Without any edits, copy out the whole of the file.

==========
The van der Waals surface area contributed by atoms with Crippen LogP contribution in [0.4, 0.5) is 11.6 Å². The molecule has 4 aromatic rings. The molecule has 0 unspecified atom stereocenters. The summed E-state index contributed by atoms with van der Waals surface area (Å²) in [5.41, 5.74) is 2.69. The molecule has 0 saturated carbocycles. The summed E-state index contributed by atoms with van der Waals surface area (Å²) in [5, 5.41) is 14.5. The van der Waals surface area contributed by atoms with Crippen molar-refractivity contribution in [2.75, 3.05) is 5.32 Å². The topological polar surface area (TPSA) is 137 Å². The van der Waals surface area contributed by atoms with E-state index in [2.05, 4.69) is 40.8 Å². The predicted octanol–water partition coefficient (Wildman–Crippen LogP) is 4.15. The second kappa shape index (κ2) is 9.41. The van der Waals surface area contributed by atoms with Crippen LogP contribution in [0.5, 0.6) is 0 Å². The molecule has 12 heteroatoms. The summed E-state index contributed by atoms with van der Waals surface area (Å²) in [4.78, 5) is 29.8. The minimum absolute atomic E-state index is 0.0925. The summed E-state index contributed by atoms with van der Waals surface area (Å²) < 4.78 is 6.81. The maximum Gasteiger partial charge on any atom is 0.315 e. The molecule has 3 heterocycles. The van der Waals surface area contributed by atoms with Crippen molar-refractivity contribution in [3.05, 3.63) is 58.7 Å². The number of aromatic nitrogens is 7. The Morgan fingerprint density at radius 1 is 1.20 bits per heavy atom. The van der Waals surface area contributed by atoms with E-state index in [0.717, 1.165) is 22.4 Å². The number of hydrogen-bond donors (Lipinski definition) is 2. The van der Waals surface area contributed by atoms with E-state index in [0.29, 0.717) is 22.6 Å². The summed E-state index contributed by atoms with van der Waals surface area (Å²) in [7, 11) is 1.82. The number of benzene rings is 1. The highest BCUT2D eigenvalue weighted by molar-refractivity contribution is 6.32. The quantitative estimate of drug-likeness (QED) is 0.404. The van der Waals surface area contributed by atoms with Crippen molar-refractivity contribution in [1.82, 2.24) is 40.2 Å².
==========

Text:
The van der Waals surface area contributed by atoms with Crippen LogP contribution in [0.4, 0.5) is 11.6 Å². The molecule has 4 aromatic rings. The molecule has 0 unspecified atom stereocenters. The summed E-state index contributed by atoms with van der Waals surface area (Å²) in [5.41, 5.74) is 2.69. The molecule has 0 saturated carbocycles. The summed E-state index contributed by atoms with van der Waals surface area (Å²) in [5, 5.41) is 14.5. The van der Waals surface area contributed by atoms with Crippen molar-refractivity contribution in [2.75, 3.05) is 5.32 Å². The topological polar surface area (TPSA) is 137 Å². The van der Waals surface area contributed by atoms with E-state index in [2.05, 4.69) is 40.8 Å². The predicted octanol–water partition coefficient (Wildman–Crippen LogP) is 4.15. The second kappa shape index (κ2) is 9.41. The van der Waals surface area contributed by atoms with Crippen LogP contribution in [0.5, 0.6) is 0 Å². The molecule has 12 heteroatoms. The summed E-state index contributed by atoms with van der Waals surface area (Å²) in [4.78, 5) is 29.8. The minimum absolute atomic E-state index is 0.0925. The summed E-state index contributed by atoms with van der Waals surface area (Å²) < 4.78 is 6.81. The maximum Gasteiger partial charge on any atom is 0.315 e. The molecule has 3 heterocycles. The van der Waals surface area contributed by atoms with Crippen molar-refractivity contribution in [3.05, 3.63) is 58.7 Å². The number of aromatic nitrogens is 7. The Morgan fingerprint density at radius 1 is 1.20 bits per heavy atom. The van der Waals surface area contributed by atoms with E-state index in [0.717, 1.165) is 22.4 Å². The number of hydrogen-bond donors (Lipinski definition) is 2. The van der Waals surface area contributed by atoms with E-state index in [0.29, 0.717) is 22.6 Å². The summed E-state index contributed by atoms with van der Waals surface area (Å²) in [7, 11) is 1.82. The number of benzene rings is 1. The highest BCUT2D eigenvalue weighted by molar-refractivity contribution is 6.32. The quantitative estimate of drug-likeness (QED) is 0.404. The van der Waals surface area contributed by atoms with Crippen molar-refractivity contribution in [1.82, 2.24) is 40.2 Å².